Physical and Numerical Analysis of Extrusion Process for Production of Bimetallic Tubes Page: 39 of 108
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Precipitates form preferentially at grain boundaries due to increased diffusivity (pipe diffusion) as
well as the boundary acting as a site for heterogeneous nucleation. Heterogeneous nucleation is
energetically favorable to homogeneous nucleation due to the reduction of surface energy that occurs
by grain boundary nucleation. Each precipitate that nucleates and grows reduces the amount of high
energy surface at the intersection between adjacent grains.
3.2 Modeling and Simulation
3.2.1 Finite Element Modeling
The FEM is a method used to solve engineering problems through numerical analysis. The process
relies on the use of fundamental equations related to material behavior and established mathematical
approaches to iteratively solving the equations to determine state variables such as stress, strain, strain
rate and temperature related to a given deformation problem.
Decreasing costs associated with computer hardware and the increased availability of software and
increasing costs associated with "in-house" experimentation are driving forces for use of FEM in
industrial practice. Proper use of FEM can result in lower turn around times from design to product.
Commercial and in-house/self-programmed versions of FEM code are used to solve a large number of
engineering related problems. Each version has its own advantages and disadvantages which must be
understood before applying the solutions. For the work performed in this project, DEFORM-2D
commercial FEM package was used.
With the increasingly important role of FEM in the manufacturing process for both design and
process and product optimization, it is important to understand how to approach the engineering or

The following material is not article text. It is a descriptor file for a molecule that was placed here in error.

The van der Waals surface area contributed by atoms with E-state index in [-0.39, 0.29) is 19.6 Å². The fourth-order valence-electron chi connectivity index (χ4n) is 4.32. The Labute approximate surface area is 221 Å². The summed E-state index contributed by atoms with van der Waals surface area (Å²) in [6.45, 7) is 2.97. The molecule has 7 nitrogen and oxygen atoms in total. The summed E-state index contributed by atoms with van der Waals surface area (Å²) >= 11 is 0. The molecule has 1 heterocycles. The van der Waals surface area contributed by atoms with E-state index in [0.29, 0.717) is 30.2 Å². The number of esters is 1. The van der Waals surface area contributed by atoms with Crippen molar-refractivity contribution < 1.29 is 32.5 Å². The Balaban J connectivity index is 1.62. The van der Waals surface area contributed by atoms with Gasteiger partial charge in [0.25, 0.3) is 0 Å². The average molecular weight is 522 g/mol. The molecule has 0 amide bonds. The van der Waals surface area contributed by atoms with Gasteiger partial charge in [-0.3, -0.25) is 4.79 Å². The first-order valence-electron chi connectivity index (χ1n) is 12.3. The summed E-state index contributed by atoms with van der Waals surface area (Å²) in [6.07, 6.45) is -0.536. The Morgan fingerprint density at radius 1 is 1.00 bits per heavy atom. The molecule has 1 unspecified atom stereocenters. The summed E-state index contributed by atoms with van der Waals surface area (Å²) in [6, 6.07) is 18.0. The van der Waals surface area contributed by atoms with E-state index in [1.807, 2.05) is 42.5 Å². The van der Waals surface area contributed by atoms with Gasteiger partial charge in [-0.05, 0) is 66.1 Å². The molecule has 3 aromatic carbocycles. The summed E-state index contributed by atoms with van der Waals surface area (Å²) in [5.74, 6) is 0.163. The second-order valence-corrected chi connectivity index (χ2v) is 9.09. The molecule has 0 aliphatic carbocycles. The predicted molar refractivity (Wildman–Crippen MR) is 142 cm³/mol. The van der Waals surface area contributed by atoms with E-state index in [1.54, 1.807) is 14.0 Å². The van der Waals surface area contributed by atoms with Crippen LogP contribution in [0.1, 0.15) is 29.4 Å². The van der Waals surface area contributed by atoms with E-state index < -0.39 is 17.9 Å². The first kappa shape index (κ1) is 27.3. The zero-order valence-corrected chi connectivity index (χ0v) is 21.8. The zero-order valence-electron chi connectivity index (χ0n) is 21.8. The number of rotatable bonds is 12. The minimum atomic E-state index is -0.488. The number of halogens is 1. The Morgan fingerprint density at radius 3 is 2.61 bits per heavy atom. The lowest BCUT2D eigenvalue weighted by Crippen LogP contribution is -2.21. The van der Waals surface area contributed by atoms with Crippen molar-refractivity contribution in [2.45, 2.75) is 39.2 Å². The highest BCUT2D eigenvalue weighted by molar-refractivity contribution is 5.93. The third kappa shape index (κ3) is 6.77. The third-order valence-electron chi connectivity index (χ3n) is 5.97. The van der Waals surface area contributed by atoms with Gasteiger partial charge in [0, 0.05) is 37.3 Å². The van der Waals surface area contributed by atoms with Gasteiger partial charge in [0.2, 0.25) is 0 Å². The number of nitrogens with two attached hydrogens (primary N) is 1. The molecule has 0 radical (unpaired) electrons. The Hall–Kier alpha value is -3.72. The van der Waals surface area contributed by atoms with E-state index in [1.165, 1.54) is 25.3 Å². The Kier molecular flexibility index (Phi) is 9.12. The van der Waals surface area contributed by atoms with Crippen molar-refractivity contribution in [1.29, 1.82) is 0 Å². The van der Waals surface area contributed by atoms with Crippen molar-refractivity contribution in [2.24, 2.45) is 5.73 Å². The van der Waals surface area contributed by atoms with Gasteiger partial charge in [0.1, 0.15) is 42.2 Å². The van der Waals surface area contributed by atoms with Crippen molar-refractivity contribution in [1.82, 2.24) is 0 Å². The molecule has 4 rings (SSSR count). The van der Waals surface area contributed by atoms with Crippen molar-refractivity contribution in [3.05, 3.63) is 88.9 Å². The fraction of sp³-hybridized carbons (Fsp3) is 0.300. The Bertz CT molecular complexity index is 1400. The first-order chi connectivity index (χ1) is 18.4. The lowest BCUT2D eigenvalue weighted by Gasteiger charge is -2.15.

scientific problem using this technique and how to interpret the results. Additionally, the drawbacks
must be identified and methods to rectify them should be determined. Ultimately, the results of the
research will be used to couple data gathered from experimentation and physical simulation enhanced
by numerical simulations in order to improve analysis that can be performed using commercially
available simulation packages.
Currently, there are several pieces of information that are not predicted by commercial FEM packages
and therefore additional experimental and characterization resources are still needed. The ability of
FEM code to simulate complex microstructural reactions and chemical changes is still limited.
Microstructure development and the resultant mechanical properties cannot easily if at all be modeled
today and normally only average or general mechanical properties are given for a deformed work
piece. By utilizing FEM software to determine processing variables stress, temperature, strain, and
strain rate, physical models can be performed without using actual extrusions.
3.2.2 Thermomechanical Simulation
In order to simulate complex microstructural development on a laboratory scale, thermomechanical
simulation is used. State of the art FEM packages are limited in the amount of microstructural
development simulation that can be successfully achieved and thus the use of thermomechanical
simulation is still widespread.16'17 Typically, a material is subjected to a processing path that involves
a series of time at temperature, strain, strain rate, and pressure steps. This can be achieved by using a
unit such as a Gleeble. The Gleeble uses resistive heating so that temperatures can be monitored and
controlled with a high degree of accuracy. Samples can be subjected to tension, compression, or
torsional loading. Strain rates can be varied over several orders of magnitude. Operations are
controlled by a computer, and multiple operations may be performed on a single sample. Data is
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Misiolek, W. Z. & Sikka, V. K. Physical and Numerical Analysis of Extrusion Process for Production of Bimetallic Tubes, report, August 10, 2006; United States. (digital.library.unt.edu/ark:/67531/metadc884646/m1/39/: accessed September 23, 2018), University of North Texas Libraries, Digital Library, digital.library.unt.edu; crediting UNT Libraries Government Documents Department.